Home meal delivery services are a wonder for those that can afford them.  Most have a heart-healthy or calorie-controlled option. Perhaps a dinner-only delivery twice a week in the ‘family’ quantity will guarantee enough leftovers to reheat so that you’d only need to worry about weekend dinners. For quick lunches, a cold vegetable/pasta/protein dish from the service deli counter at your grocer might fit the bill. Consider, too, utilizing frozen skillet meals for two that can be enhanced with fresh ingredients on hand — only one pan to clean!

– Debbie J., MS, RD

This article should not replace any exercise program or restrictions, any dietary supplements or restrictions, or any other medical recommendations from your primary care physician. Before starting any exercise program or diet, make sure it is approved by your doctor.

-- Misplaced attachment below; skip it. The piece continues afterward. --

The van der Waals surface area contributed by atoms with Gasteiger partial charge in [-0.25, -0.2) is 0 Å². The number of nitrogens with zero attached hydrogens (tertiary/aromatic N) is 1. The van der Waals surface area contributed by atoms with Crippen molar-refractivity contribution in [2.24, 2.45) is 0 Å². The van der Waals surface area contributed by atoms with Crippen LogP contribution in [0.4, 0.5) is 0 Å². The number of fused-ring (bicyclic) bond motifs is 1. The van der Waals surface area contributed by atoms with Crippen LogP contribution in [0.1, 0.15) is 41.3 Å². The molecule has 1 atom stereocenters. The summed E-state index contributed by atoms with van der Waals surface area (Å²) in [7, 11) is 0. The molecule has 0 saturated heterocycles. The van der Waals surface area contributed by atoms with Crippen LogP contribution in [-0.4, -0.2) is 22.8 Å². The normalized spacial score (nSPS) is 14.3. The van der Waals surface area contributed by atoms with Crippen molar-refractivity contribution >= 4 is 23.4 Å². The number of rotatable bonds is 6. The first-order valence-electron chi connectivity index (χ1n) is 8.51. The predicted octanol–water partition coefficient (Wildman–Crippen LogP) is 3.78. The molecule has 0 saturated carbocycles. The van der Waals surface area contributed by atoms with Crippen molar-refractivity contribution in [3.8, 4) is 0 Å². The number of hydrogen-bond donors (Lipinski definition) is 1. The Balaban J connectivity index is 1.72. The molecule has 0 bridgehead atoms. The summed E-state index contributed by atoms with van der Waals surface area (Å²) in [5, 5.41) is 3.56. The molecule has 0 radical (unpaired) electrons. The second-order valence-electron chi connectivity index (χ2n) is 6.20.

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Ask our Dietitian

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Have a nutrition question? Our registered dietitian is ready to help!

Email nutrition@lafitness.com or submit your question below and it may be featured in an upcoming article!

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Fall into Savings on New LA Fitness Gear

Fall into Savings on New LA Fitness Gear

Breathe in, relax and find the perfect fall gear for your workouts this season! We have fall-worthy discounts at shoplafitness.com on all of your favorite LA Fitness workout attire. Now through November 30th, save 15% on all LA Fitness gear.  Find the perfect hat, sweatshirt, shorts and much more at shoplafitness.com, and save today!

How do you use the 15% off code? Just follow these quick and easy steps:

  • Go to shoplafitness.com
  • Pick out your favorite item(s)
  • Select how many of each item you want
  • Click on “Bag it Now”
  • Follow the steps regarding postal services
  • Type in the discount code “FALL” and head straight to the checkout menu

It really is that easy!  Remember to use code: FALL to save your 15% through November 30th.

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Do I Need to Change My Diet for the Next Phase of Physical Fitness?

Do I Need to Change My Diet for the Next Phase of Physical Fitness?

Question: